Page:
So you’ve been considering getting an MBA. It seems like a foolproof plan, right? After all, the MBA is the degree that helps open the doors to the world of business. Never mind the two years out of the workforce or that pesky student loan you’ll be paying off for the next 15 years (if you’re lucky). The career boost makes it all worth it in the end—doesn’t it?
Well, maybe. While an investment in business school may be the right choice for certain people, it doesn’t make sense for everyone. Let’s say you don’t yet have much work experience, you’re already working in a field you plan to stay in, or you need to work full-time to support yourself and/or others. Taking time out of the labor force, while piling a debt burden onto your burgeoning career may not be your best move.
Fortunately, a pricey degree isn’t the only way to get a business education. If you’re not looking to make a radical career change, aren’t completely sure what you’d like to do next, or simply can’t justify dropping $100,000 (or more) on tuition, you can still beef up your business savvy without a formal MBA program That’s what I did.
A few years ago, I was a former Peace Corps volunteer with a fledgling career in international development. I had landed in the right industry, but the most exciting jobs in my field called for advanced training in economics, finance, or business—training I didn’t have. Rather than risk losing the career foothold I had only recently established, I decided to educate myself on the cheap; taking advantage of the fact that many universities had begun to release digital versions of their classes, available to anyone with an internet connection.
I compared the curricula of top MBA programs with the course offerings on a variety of online learning platforms. Then, I mapped out a course progression that was a near one-for-one match with traditional business grad programs. (I even set up a website to document my MBA journey, which I dubbed the No-Pay MBA.)
Online classes like these—sometimes called massive open online courses (MOOCs)— have gained quite a bit of traction and many are still available free of charge, though many students choose to pay for certificates to prove they completed the coursework.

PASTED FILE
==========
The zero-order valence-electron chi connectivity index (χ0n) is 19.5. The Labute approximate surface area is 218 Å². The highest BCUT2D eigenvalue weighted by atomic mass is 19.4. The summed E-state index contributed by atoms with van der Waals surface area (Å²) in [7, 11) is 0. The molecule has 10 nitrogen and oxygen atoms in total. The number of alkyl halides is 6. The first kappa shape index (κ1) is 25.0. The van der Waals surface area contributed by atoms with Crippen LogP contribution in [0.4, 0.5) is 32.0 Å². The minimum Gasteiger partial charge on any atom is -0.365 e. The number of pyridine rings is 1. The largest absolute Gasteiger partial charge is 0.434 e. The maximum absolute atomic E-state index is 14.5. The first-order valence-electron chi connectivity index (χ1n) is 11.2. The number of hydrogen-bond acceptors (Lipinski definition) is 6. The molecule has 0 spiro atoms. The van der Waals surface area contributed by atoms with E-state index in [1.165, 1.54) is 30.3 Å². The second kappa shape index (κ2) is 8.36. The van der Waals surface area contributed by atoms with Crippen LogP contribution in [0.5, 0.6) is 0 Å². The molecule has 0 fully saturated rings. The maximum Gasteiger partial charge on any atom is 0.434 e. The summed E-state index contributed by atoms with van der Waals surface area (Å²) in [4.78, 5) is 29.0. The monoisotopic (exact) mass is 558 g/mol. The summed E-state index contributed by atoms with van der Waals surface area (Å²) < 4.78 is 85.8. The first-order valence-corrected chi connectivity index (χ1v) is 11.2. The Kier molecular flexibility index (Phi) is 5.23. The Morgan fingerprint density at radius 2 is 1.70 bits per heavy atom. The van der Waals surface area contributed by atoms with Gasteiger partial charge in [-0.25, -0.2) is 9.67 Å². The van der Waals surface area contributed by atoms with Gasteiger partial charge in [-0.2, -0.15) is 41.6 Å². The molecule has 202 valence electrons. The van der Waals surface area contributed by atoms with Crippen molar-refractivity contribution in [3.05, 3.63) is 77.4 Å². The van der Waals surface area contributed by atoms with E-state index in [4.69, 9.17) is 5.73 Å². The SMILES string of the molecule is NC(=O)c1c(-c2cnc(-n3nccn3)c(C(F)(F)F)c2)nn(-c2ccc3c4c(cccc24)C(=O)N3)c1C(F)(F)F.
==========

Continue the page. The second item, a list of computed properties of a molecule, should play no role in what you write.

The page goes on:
Meanwhile, before I even completed all of the classes on my agenda, I scored a promotion at work and started running a side business helping people to reap the full value of a debt-free business education.
So instead of spending money you may not have, why not spend a few months learning the basics and deciding if B-school really makes sense for you? Just taking a few courses can remind you what it's like to be a student. And by staying in the workforce while you do this test run, you’ll be able to put your skills into practice right away and may even be able to take on increased responsibility at work. If at the end of this you discover you still need that degree, go for it!
Here are the six subjects I personally recommend to start your business education and classes that will teach you each one. Note that for each option, it's free to watch the course lectures and learn the skills. However, most platforms do have fees for verified certificates, and on some sites, like Coursera, there is a charge to take quizzes and submit assignments as well.
People in any field or industry can benefit from learning project management, as you might be called upon to spearhead a new initiative or lead an ad-hoc team. When that happens, use your project management skills to deliver results and impress your supervisors.
Project management courses to try:
Study marketing to understand customer decision-making, product positioning, and market segmentation. You’ll learn how companies communicate strategically and position their brands in a market niche.
Marketing courses to try:
If you only study one subject from the business curriculum, I suggest finance. In large part, MBAs get both their worldview and their chops from understanding and deploying financial logic. These classes will help you read a balance sheet, interpret a cash flow statement, and use terms like ROI (return on investment), NPV (net present value), and IRR (internal rate of return) with confidence.
Finance courses to try:
Whether you’re buying a car, determining a starting salary, or representing your organization in high-level discussions, you’ll need negotiation skills. Get good at it by learning the strategies that professional negotiators use.
Negotiation courses to try:
Whether or not you harbor ambitions of starting your own business, you’ll be well-served by learning an approach to generating and testing entrepreneurial ideas. Silicon Valley entrepreneur Steve Blank teaches the authoritative course on this topic, which walks you through the initial steps of developing a business idea, but that’s far from the only option.
Free entrepreneurship classes to try:
Strategy brings together many disciplines, including finance, entrepreneurship, and marketing. Learn how to analyze a company’s competitive position within a market: What are the forces at play within your industry? Who are your competitors and what makes you different? Which opportunities should your company jump on right away?
Free strategy classes to try:
I’m not saying you shouldn’t get an MBA. For some people, they’re absolutely worth it. But if you’re on the fence, start with these free online classes and see if what you need is B-school or just a skills boost—one that won’t require nearly the same financial investment or time out of the workforce.